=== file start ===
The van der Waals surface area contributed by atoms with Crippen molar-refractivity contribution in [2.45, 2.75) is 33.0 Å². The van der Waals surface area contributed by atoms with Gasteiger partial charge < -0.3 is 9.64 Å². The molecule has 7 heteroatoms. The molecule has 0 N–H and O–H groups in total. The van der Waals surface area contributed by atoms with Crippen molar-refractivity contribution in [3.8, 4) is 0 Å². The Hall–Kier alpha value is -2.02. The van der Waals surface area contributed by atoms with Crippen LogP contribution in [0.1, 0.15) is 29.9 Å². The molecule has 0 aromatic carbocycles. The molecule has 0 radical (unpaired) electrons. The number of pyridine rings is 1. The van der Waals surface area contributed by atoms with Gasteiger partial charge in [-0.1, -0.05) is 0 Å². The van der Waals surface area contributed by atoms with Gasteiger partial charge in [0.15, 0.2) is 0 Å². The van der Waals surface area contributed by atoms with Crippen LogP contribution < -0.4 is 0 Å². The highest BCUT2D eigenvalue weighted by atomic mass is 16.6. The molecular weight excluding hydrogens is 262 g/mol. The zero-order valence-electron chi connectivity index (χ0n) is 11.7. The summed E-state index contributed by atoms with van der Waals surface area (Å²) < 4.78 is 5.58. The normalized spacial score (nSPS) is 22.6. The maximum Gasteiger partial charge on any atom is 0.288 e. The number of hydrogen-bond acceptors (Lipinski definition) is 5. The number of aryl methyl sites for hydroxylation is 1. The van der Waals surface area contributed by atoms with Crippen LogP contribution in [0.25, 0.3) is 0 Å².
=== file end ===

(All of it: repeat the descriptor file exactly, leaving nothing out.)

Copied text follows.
The van der Waals surface area contributed by atoms with Crippen molar-refractivity contribution in [2.45, 2.75) is 33.0 Å². The van der Waals surface area contributed by atoms with Gasteiger partial charge < -0.3 is 9.64 Å². The molecule has 7 heteroatoms. The molecule has 0 N–H and O–H groups in total. The van der Waals surface area contributed by atoms with Crippen molar-refractivity contribution in [3.8, 4) is 0 Å². The Hall–Kier alpha value is -2.02. The van der Waals surface area contributed by atoms with Crippen LogP contribution in [0.1, 0.15) is 29.9 Å². The molecule has 0 aromatic carbocycles. The molecule has 0 radical (unpaired) electrons. The number of pyridine rings is 1. The van der Waals surface area contributed by atoms with Gasteiger partial charge in [-0.1, -0.05) is 0 Å². The van der Waals surface area contributed by atoms with Gasteiger partial charge in [0.15, 0.2) is 0 Å². The van der Waals surface area contributed by atoms with Crippen LogP contribution < -0.4 is 0 Å². The highest BCUT2D eigenvalue weighted by atomic mass is 16.6. The molecular weight excluding hydrogens is 262 g/mol. The zero-order valence-electron chi connectivity index (χ0n) is 11.7. The summed E-state index contributed by atoms with van der Waals surface area (Å²) < 4.78 is 5.58. The normalized spacial score (nSPS) is 22.6. The maximum Gasteiger partial charge on any atom is 0.288 e. The number of hydrogen-bond acceptors (Lipinski definition) is 5. The number of aryl methyl sites for hydroxylation is 1. The van der Waals surface area contributed by atoms with Crippen LogP contribution in [0.25, 0.3) is 0 Å².